Trigger warning: Death, Suicide
This is a post I've be thinking about for a long time. The trouble has always been that someone I know has been struggling with the death of a loved one and so, in trying to be sensitive to their situation, I've chosen not to post it.
But here we are. Death is inevitable.
So why is the church so bad at talking about it?
I mean *really* talking about it.
So many funerals, social media posts, or conversations about death and the most obvious word to use (death, died, or its cognates) is avoided. I grew up in, and was an Officer in, The Salvation Army where we spoke of people being "promoted to glory." Other euphemisms are used all the time (I can sense Monty Python skit coming on).
We don't need to do that.
One of the earliest funerals I conducted was due to a death by suicide. I was forced to consider how I would handle this within the funeral. I read a text which provided me with a principal I have followed ever since.
You've got to mention it.
As difficult as it may seem, and as counter-cultural as it may be (and really that's all it is), you've got to mention the cause of death. Indeed I would even say "say it and say it early."
On that occasion the deceased was someone who lived very much on their own and so I simply stated that they "lived their own way and died their own way." Later I used the word "suicide" deliberately so that it was clear for all.
As a principal I applied this into all funerals I lead. I would say something like "we are gathered here today as (name) has died from (cause of death) and we are grieving together."
There are good practical and emotional reasons for this. It names the "elephant in the room". This brings relief to those present, and this is particularly true in those funerals where the death has been hard (e.g. suicide, long sickness, death of a child). I've been quite amazed at some funerals where there is a coffin in the room that doesn't even get acknowledged! But there are strong theological reasons for using the word "death/died".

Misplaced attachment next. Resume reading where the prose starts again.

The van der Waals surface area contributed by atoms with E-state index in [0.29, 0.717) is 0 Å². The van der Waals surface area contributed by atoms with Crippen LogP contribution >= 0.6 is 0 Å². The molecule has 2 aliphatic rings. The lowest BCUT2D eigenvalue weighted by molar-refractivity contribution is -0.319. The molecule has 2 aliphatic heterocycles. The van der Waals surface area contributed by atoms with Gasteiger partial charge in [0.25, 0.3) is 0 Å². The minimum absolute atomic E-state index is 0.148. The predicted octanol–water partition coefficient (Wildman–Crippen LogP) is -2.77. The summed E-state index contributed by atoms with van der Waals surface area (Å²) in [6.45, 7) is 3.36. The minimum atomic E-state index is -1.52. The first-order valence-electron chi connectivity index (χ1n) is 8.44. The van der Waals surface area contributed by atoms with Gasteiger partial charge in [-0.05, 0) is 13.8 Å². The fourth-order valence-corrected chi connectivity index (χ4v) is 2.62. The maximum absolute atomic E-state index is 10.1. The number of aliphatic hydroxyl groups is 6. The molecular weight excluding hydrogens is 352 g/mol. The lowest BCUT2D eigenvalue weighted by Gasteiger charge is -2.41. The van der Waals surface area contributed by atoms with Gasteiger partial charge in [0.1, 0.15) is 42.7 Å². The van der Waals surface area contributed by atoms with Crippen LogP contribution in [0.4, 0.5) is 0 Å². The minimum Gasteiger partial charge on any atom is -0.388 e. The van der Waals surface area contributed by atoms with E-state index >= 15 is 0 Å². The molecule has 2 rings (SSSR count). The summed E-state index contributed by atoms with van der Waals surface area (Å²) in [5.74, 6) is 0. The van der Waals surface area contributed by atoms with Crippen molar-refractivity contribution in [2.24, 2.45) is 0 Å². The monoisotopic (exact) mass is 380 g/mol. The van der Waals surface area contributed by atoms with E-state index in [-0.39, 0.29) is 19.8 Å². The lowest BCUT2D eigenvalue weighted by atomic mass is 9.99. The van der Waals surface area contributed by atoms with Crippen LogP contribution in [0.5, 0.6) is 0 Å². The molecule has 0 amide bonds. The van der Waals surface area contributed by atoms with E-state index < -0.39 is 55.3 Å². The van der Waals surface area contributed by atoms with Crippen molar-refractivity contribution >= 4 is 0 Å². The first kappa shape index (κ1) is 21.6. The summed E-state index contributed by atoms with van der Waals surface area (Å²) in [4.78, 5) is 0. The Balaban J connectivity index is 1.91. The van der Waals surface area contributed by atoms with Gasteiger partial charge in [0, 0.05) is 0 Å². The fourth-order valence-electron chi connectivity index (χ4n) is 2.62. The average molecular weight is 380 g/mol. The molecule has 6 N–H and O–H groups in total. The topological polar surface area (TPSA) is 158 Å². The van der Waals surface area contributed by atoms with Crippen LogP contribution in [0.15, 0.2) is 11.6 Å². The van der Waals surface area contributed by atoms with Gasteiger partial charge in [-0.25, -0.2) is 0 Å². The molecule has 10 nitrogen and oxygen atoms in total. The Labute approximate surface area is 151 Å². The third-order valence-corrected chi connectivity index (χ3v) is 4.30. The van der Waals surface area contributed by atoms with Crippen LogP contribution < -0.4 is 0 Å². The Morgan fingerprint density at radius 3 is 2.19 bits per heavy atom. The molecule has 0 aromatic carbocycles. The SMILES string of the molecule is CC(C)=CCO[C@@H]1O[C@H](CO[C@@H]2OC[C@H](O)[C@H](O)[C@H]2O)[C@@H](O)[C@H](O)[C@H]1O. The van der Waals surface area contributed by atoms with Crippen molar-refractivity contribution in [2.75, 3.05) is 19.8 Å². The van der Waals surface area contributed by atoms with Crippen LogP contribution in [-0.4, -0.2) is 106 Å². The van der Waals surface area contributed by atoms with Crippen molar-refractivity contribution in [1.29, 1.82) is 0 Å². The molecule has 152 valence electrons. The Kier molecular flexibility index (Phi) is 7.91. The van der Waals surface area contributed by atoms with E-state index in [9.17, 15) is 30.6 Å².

Death has been defeated! In the words of Paul "Where, o death, is your victory? Where, o death, is your sting?" (1 Cor 15:55). Avoiding naming death is to give it power that it no longer holds and no longer deserves. Think about this in another way. We don't use a euphemism to describe Jesus dying on the cross ("Jesus passed away on the cross"). Why should we use them in describing other deaths?
What are your thoughts? I'd be interested to hear other people's experiences of times when the word "Death/died" was avoided. How did it feel? If you did it yourself, how come? Share a comment to continue the conversation.
Thank you for this. The importance for Christian minister to both recognise death and name it, is something that I believe should never be overlooked. In teaching about the funeral liturgy I often find myself using the phrase ‘we believe in death’, we do. In resurrection also , but in death. Death is real,stark and will happen to all of us. It also triggers all kinds of emotions which need to be acknowledged and the reality needs to be named. This is part of the pastoral reality of a funeral liturgy which, amongst other functions, should help people grieve.ReplyDelete
I was interested in your naming the cause of death, I can see the strong pastoral reasons for this but have not infrequently encountered funerals where at the time of the service the cause of death remains unknown and subject to investigation. I delayed the interment of the ashes of my own Uncle for a year after his death, so that the finality of knowing how he died could also be confirmed in a ritual moment with the family. So very conscious that this can not always be known .
I would be interested to know how you deal with this difficult but occasional reality?
Thanks for your comments Harvey. It's great to hear from you. My response would be to name the fact that we don't know. I haven't encountered this scenario but this would be my approach. Great question.ReplyDelete